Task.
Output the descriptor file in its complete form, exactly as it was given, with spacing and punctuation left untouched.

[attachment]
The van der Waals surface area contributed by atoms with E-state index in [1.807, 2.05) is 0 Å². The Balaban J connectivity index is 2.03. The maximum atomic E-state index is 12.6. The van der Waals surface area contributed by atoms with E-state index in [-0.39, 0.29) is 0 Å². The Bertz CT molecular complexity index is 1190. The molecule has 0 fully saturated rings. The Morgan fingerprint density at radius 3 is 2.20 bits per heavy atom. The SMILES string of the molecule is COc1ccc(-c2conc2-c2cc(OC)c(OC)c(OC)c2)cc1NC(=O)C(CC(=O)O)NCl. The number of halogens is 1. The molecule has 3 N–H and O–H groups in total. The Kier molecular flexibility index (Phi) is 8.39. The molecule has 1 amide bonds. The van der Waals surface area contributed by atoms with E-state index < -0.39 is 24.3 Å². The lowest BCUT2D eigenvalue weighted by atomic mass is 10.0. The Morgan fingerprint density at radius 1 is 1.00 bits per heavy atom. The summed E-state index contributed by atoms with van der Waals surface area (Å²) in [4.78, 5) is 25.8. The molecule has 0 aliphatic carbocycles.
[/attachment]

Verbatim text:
The van der Waals surface area contributed by atoms with E-state index in [1.807, 2.05) is 0 Å². The Balaban J connectivity index is 2.03. The maximum atomic E-state index is 12.6. The van der Waals surface area contributed by atoms with E-state index in [-0.39, 0.29) is 0 Å². The Bertz CT molecular complexity index is 1190. The molecule has 0 fully saturated rings. The Morgan fingerprint density at radius 3 is 2.20 bits per heavy atom. The SMILES string of the molecule is COc1ccc(-c2conc2-c2cc(OC)c(OC)c(OC)c2)cc1NC(=O)C(CC(=O)O)NCl. The number of halogens is 1. The molecule has 3 N–H and O–H groups in total. The Kier molecular flexibility index (Phi) is 8.39. The molecule has 1 amide bonds. The van der Waals surface area contributed by atoms with E-state index < -0.39 is 24.3 Å². The lowest BCUT2D eigenvalue weighted by atomic mass is 10.0. The Morgan fingerprint density at radius 1 is 1.00 bits per heavy atom. The summed E-state index contributed by atoms with van der Waals surface area (Å²) in [4.78, 5) is 25.8. The molecule has 0 aliphatic carbocycles.